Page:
Natasha Wilson is a history professor at a university in Scotland with an interest in 19th-century Russian history, specifically the anti-Russian resistance movement. One of her students, Oz Raja, is reportedly a descendant of one of the most popular leaders of this movement. Befriending this student and his mother sets Natasha on an amazing adventure of self-discovery and reconnecting with her past in The Kindness of Enemies by Leila Aboulela. At the age of fourteen, Natasha Hussein was adopted Natasha Wilson is a history professor at a university in Scotland with an interest in 19th-century Russian history, specifically the anti-Russian resistance movement. One of her students, Oz Raja, is reportedly a descendant of one of the most popular leaders of this movement. Befriending this student and his mother sets Natasha on an amazing adventure of self-discovery and reconnecting with her past in The Kindness of Enemies by Leila Aboulela. At the age of fourteen, Natasha Hussein was adopted by her stepfather and went from being a Sudanese immigrant to a Scottish resident named Natasha Wilson. Born and raised in Khartoum, Sudan by her Christian Georgian mother and nominally-Muslim Sudanese father, Natasha never felt truly comfortable in Sudan or with her father. After her parents divorce and her mother's second marriage, Natasha did her best to fit in. In 2010, she is a college professor that has published several well-received articles and is respected by her peers. She's not quite sure why, but she's drawn to one of her students, Oz (Osama) Raja, a disenfranchised Muslim. Their connection grows due to one of Oz's forefathers, the renowned Imam Shamil. After visiting Oz and his mother, Malak, Natasha has the opportunity to see Imam Shamil's sword and other items. Although Natasha and Malak are concerned about Oz's curiosity about jihad and his perceived persecution of Muslims, neither takes it seriously until Oz is arrested after downloading suspicious materials. In a post-9/11 world, a little suspicion goes a long way and Natasha is perceived to be tainted by her visit to the Raja home and receiving an email from Oz about a possible research project for a dissertation. As Natasha attempts to rebound from these suspicions, she must also contend with phone calls from Sudan about her estranged father's failing health. Is it possible Natasha and Malak missed signs of Oz's radicalization? Is Oz, in fact, being radicalized or simply curious? Are Muslims being unfairly targeted in a post-9/11 world? Can Natasha reconnect with her father and Sudanese heritage? After reading The Kindness of Enemies, I had to take a day just to think about it and what I could say about this book. Did I enjoy this book? The answer is a resounding YES! However, The Kindness of Enemies wasn't a book that I could simply finish reading and then set aside. There are stories within stories within stories in this book. There's Natasha's story, past and present; Oz and Malak's story, present; and, then there's the story of Imam Shamil. I was astonished to learn that Imam Shamil was a real leader in the anti-Russia movement in the 19th century. It was fascinating to read about his life, albeit a fictionalized version of his life, and that of his family. I enjoyed the blend of contemporary and historical fiction and the parallels found between the 19th-century and 21st-century storylines (trust me, there are a few...read it for yourself to discover just how many there are). The majority of the characters are all flawed and realistically portrayed. They all have their doubts and fears. This is not a story about being right or wrong or even having the right set of beliefs or not, it is about humans struggling to find their place in the world, do the right thing, and the perception of those struggles and behaviors by others. I get to read a lot of books, some good, some not so good, and The Kindness of Enemies is one of the best books I've had the pleasure to read this year and one that I strongly encourage you to read. I don't normally post a star-rating with my reviews, but I give this book five stars (yes, I really enjoyed it that much).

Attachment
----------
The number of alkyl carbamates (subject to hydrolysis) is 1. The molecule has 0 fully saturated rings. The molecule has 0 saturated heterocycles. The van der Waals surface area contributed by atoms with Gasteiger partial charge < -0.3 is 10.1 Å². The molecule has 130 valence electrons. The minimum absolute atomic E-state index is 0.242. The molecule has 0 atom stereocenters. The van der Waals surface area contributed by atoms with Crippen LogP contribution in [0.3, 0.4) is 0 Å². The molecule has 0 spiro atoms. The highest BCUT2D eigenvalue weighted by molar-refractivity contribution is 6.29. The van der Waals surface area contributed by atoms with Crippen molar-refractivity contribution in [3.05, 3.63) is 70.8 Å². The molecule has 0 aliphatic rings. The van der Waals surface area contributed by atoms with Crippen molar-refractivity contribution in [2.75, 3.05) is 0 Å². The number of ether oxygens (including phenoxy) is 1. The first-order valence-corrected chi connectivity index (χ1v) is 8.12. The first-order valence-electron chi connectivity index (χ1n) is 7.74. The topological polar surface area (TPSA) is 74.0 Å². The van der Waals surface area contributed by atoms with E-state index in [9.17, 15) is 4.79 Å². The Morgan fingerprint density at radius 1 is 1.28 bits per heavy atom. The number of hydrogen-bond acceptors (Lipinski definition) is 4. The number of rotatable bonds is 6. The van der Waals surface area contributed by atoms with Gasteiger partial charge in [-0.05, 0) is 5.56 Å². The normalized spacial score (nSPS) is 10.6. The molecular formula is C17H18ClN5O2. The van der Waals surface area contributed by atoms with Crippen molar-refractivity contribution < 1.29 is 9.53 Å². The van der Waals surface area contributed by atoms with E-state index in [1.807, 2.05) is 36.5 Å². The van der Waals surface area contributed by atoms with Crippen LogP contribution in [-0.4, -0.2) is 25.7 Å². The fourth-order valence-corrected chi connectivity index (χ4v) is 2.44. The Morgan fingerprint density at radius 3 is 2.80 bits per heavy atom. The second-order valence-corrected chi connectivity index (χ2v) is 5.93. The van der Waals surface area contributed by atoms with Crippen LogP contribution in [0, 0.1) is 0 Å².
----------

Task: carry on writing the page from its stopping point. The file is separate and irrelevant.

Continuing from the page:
18. 4 out of 5

    BookBrowse

    "The concept of jihad has become synonymous with terrorism but when Imam Shamil, an honorable, even noble, character uses the term, he is describing the defense of his homeland, not aggression or acts of terror. In the contemporary storyline, Oz is arrested and his university career derailed, it appears, solely because of online research he conducts for a course. And although Natalie wants nothing more than to feel at home somewhere, it is clear in Aboulela's novel, that for a young, intelligent "The concept of jihad has become synonymous with terrorism but when Imam Shamil, an honorable, even noble, character uses the term, he is describing the defense of his homeland, not aggression or acts of terror. In the contemporary storyline, Oz is arrested and his university career derailed, it appears, solely because of online research he conducts for a course. And although Natalie wants nothing more than to feel at home somewhere, it is clear in Aboulela's novel, that for a young, intelligent Muslim woman in the UK, feeling that she belongs is not as easy as it ought to be. At a time of international concern over terrorism and fears of jihad against non-Muslim nations, these threads that The Kindness of Enemies unearths, makes it a deeply humane, refreshing and insightful read." - Kate Braithwaite, BookBrowse.com. Full review at: https://www.bookbrowse.com/reviews/in...